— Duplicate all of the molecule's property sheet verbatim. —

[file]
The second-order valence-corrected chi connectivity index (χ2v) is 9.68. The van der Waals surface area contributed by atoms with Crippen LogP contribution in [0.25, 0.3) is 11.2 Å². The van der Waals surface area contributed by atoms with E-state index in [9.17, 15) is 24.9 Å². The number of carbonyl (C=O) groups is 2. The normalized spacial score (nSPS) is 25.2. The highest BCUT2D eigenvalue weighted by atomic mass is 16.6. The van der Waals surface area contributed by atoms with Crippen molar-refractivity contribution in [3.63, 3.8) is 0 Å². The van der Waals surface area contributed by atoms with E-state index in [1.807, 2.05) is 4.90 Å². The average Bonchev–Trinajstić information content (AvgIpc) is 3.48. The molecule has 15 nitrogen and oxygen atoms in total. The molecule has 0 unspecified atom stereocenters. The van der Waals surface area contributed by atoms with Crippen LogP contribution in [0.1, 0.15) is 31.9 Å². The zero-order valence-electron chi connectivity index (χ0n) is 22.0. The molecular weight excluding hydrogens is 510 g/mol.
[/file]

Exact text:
The second-order valence-corrected chi connectivity index (χ2v) is 9.68. The van der Waals surface area contributed by atoms with Crippen LogP contribution in [0.25, 0.3) is 11.2 Å². The van der Waals surface area contributed by atoms with E-state index in [9.17, 15) is 24.9 Å². The number of carbonyl (C=O) groups is 2. The normalized spacial score (nSPS) is 25.2. The highest BCUT2D eigenvalue weighted by atomic mass is 16.6. The van der Waals surface area contributed by atoms with Crippen molar-refractivity contribution in [3.63, 3.8) is 0 Å². The van der Waals surface area contributed by atoms with E-state index in [1.807, 2.05) is 4.90 Å². The average Bonchev–Trinajstić information content (AvgIpc) is 3.48. The molecule has 15 nitrogen and oxygen atoms in total. The molecule has 0 unspecified atom stereocenters. The van der Waals surface area contributed by atoms with Crippen LogP contribution in [0.1, 0.15) is 31.9 Å². The zero-order valence-electron chi connectivity index (χ0n) is 22.0. The molecular weight excluding hydrogens is 510 g/mol.